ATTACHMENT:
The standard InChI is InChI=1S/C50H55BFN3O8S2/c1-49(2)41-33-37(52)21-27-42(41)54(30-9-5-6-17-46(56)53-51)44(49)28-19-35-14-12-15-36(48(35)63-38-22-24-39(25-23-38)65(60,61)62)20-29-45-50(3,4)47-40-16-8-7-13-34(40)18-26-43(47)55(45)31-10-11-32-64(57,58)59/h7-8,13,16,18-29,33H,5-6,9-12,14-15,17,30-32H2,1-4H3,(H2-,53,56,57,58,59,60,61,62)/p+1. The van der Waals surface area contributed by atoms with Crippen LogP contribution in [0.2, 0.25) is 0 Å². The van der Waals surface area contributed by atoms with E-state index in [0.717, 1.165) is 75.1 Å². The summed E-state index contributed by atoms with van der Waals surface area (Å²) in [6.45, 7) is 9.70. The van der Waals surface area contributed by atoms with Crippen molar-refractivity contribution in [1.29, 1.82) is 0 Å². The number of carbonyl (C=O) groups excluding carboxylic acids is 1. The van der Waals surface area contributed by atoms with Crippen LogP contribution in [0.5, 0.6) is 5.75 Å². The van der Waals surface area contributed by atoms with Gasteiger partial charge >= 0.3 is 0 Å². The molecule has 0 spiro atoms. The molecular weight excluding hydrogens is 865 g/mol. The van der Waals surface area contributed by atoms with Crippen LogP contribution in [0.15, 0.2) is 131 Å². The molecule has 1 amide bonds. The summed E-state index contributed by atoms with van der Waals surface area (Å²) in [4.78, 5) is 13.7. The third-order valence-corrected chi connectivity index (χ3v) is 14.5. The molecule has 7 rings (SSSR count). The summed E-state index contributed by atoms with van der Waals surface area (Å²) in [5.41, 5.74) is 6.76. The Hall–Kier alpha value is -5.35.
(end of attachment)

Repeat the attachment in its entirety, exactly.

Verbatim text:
The standard InChI is InChI=1S/C50H55BFN3O8S2/c1-49(2)41-33-37(52)21-27-42(41)54(30-9-5-6-17-46(56)53-51)44(49)28-19-35-14-12-15-36(48(35)63-38-22-24-39(25-23-38)65(60,61)62)20-29-45-50(3,4)47-40-16-8-7-13-34(40)18-26-43(47)55(45)31-10-11-32-64(57,58)59/h7-8,13,16,18-29,33H,5-6,9-12,14-15,17,30-32H2,1-4H3,(H2-,53,56,57,58,59,60,61,62)/p+1. The van der Waals surface area contributed by atoms with Crippen LogP contribution in [0.2, 0.25) is 0 Å². The van der Waals surface area contributed by atoms with E-state index in [0.717, 1.165) is 75.1 Å². The summed E-state index contributed by atoms with van der Waals surface area (Å²) in [6.45, 7) is 9.70. The van der Waals surface area contributed by atoms with Crippen molar-refractivity contribution in [1.29, 1.82) is 0 Å². The number of carbonyl (C=O) groups excluding carboxylic acids is 1. The van der Waals surface area contributed by atoms with Crippen LogP contribution in [0.5, 0.6) is 5.75 Å². The van der Waals surface area contributed by atoms with Gasteiger partial charge >= 0.3 is 0 Å². The molecule has 0 spiro atoms. The molecular weight excluding hydrogens is 865 g/mol. The van der Waals surface area contributed by atoms with Crippen LogP contribution in [0.15, 0.2) is 131 Å². The molecule has 1 amide bonds. The summed E-state index contributed by atoms with van der Waals surface area (Å²) in [4.78, 5) is 13.7. The third-order valence-corrected chi connectivity index (χ3v) is 14.5. The molecule has 7 rings (SSSR count). The summed E-state index contributed by atoms with van der Waals surface area (Å²) in [5.41, 5.74) is 6.76. The Hall–Kier alpha value is -5.35.